The levator scapula is a muscle located in your neck. It originates on the transverse processes of C1-C4 vertebrae. It inserts on the superior part of the medial border of the scapula. This muscle acts to elevate the scapula and rotate the glenoid fossa downward. At the cervical attachment it acts to rotate the neck to the same side and assists extension. Trigger points will refer pain into the angle of the neck with spillover into the scapula. When this muscle is tight due to trigger points it will restrict neck rotation causing the classic stiff neck. With a forward head position this muscle often becomes stretched and over worked.
The Lateral Pterygoid muscle is a muscle of the jaw. It originates on the greater wing of the sphenoid bone and the lateral pterygoid plate. It has its insertion on the condyloid process of the mandible. Functionally it it assists in opening the jaw by pulling the head of the mandibular condyle out of the mandibular fossa. Trigger points in this muscle refer pain into the temporal mandibular joint and maxillary sinus. Trigger points in this muscle are often the cause of pain felt from TMJ dysfunction.
A treatment with Bryan is very user friendly. And, no, you don’t have to remove any clothing. However, bringing a t-shirt and a pair of shorts or sweats is recommended.
The first time you come for a treatment you will be asked to fill out a Client History form. Bryan will go over the information you provide, asking for more detail and discussing the type of pain you are having and its location.
The treatment itself involves locating the Trigger Points in the muscle or soft tissue and applying a deep focused pressure to the Point. This will reproduce the pain and the referral pattern that is characteristic of that pain.
The treatment will be uncomfortable at first, but as the Trigger Points release, the pain will decrease. The pressure will always be adjusted to your tolerance level. If, at any time, you feel too uncomfortable you can ask Bryan to ease off a bit.
Depending on your specific problem, Bryan may also use some stretching and / or range-of-motion techniques, as needed.
After treatment, it is usually recommended that the client apply moist heat to the area treated.
What the Heck Is a Trigger Point?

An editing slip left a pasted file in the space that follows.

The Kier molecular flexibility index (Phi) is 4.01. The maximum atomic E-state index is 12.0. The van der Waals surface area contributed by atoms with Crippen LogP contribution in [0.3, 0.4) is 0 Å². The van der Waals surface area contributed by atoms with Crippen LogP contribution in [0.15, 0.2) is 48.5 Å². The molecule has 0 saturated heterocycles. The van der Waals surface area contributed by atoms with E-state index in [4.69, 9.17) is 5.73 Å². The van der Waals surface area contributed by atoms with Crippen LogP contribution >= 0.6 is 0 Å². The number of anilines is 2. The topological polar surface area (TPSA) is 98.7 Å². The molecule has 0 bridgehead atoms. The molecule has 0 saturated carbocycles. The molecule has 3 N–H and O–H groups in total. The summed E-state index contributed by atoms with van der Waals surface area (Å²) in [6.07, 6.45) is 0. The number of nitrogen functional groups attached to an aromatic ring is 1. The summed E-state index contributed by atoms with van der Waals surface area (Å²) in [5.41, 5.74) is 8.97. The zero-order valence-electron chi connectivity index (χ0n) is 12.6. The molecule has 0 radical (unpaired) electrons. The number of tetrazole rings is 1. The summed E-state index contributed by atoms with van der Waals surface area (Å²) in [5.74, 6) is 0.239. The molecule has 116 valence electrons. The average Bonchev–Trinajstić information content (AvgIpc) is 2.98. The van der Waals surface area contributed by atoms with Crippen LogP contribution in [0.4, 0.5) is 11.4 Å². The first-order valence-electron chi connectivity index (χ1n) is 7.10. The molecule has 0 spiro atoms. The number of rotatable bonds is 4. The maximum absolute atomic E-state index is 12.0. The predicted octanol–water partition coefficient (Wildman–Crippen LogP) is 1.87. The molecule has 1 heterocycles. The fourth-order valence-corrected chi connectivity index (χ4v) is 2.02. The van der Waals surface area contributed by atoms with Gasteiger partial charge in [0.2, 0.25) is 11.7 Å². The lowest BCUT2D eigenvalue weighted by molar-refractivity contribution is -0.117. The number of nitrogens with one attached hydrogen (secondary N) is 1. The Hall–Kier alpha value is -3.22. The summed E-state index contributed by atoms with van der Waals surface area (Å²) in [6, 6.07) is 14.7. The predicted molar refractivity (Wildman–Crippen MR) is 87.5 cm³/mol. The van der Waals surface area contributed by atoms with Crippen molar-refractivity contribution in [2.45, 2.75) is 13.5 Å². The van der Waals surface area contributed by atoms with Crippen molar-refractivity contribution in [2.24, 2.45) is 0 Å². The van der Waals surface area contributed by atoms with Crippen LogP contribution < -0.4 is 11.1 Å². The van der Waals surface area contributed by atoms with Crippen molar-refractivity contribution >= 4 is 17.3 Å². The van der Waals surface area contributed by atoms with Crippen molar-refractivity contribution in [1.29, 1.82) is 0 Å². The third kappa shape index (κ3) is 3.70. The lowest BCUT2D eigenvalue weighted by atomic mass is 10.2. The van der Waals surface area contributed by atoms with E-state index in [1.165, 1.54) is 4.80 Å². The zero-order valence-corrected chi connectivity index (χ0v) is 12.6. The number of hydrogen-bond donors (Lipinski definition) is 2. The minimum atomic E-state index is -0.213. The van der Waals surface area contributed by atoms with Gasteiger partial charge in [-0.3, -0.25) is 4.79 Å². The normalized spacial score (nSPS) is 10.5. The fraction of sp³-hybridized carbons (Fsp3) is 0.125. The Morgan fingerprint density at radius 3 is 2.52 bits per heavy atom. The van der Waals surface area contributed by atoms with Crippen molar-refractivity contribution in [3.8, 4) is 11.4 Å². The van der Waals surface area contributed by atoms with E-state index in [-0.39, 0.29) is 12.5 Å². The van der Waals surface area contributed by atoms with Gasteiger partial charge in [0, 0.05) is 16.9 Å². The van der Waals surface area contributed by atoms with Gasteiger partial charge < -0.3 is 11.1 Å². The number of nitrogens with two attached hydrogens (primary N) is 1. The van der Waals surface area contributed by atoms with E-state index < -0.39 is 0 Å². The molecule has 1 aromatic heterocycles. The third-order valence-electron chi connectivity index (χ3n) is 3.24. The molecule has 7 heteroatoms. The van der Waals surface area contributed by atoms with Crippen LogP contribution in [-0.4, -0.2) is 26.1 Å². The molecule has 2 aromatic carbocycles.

By Bryan Cobb, Advanced Remedial Massage Therapist
What is a Trigger Point?
Trigger Points (TP’s) are defined as a “hyper-irritable spot within a taut band of skeletal muscle. The spot is painful on compression and can evoke characteristic referred pain and autonomic phenomena.”1
Put into plain language, a TP is a painful knot in muscle tissue that can refer pain to other areas of the body. You have probably felt the characteristic achy pain and stiffness that TP’s produce, at some time in your life.
TP’s were first brought to the attention of the medical world by Dr. Janet G. Travell. Dr. Travell, physician to President John F. Kennedy, is the acknowledged Mother of Myofascial Trigger Points. In fact, “Trigger Point massage, the most effective modality used by massage therapists for the relief of pain, is based almost entirely on Dr. Travell’s insights.”2 Dr. Travell’s partner in her research was Dr. David G. Simons, a research scientist and aerospace physician.
Trigger Points are very common. In fact, Travell and Simons state that TP’s are responsible for, or associated with, 75% of pain complaints or conditions.1 With this kind of prevalence, it’s no wonder that TP’s are often referred to as the “scourge of mankind”.
Trigger Points can produce a wide variety of pain complaints. Some of the most common are migraine headaches, back pain, and pain and tingling into the extremities. They are usually responsible for most cases of achy deep pain that is hard to localize.
A TP will refer pain in a predictable pattern, based on its location in a given muscle. Also, since these spots are bundles of contracted muscle fibres, they can cause stiffness and a decreased range of motion. Chronic conditions with many TP’s can also cause general fatigue and malaise, as well as muscle weakness.
Trigger Points are remarkably easy to get, but the most common causes are
TP’s (black dots) can refer pain to other areas (red)
Sudden overload of a muscle
• Poor posture
• Chronic frozen posture (e.g., from a desk job), and
• Repetitive strain
Once in place, a TP can remain there for the remainder of your life unless an intervention takes place.
Trigger Points Not Well Known
With thousands of people dealing with chronic pain, and with TP’s being responsible for — or associated with — a high percentage of chronic pain, it is very disappointing to find that a large portion of doctors and other health care practitioners don’t know about TP’s and their symptoms.
Scientific research on TP’s dates back to the 1700’s. There are numerous medical texts and papers written on the subject.
But, it still has been largely overlooked by the health care field. This has led to needless frustration and suffering, as well as thousands of lost work hours and a poorer quality of life.
How Are Trigger Points Treated?
As nasty and troublesome as TP’s are, the treatment for them is surely straight-forward. A skilled practitioner will assess the individual’s pain complaint to determine the most likely location of the TP’s and then apply one of several therapeutic modalities, the most effective of which is a massage technique called “ischemic compression”.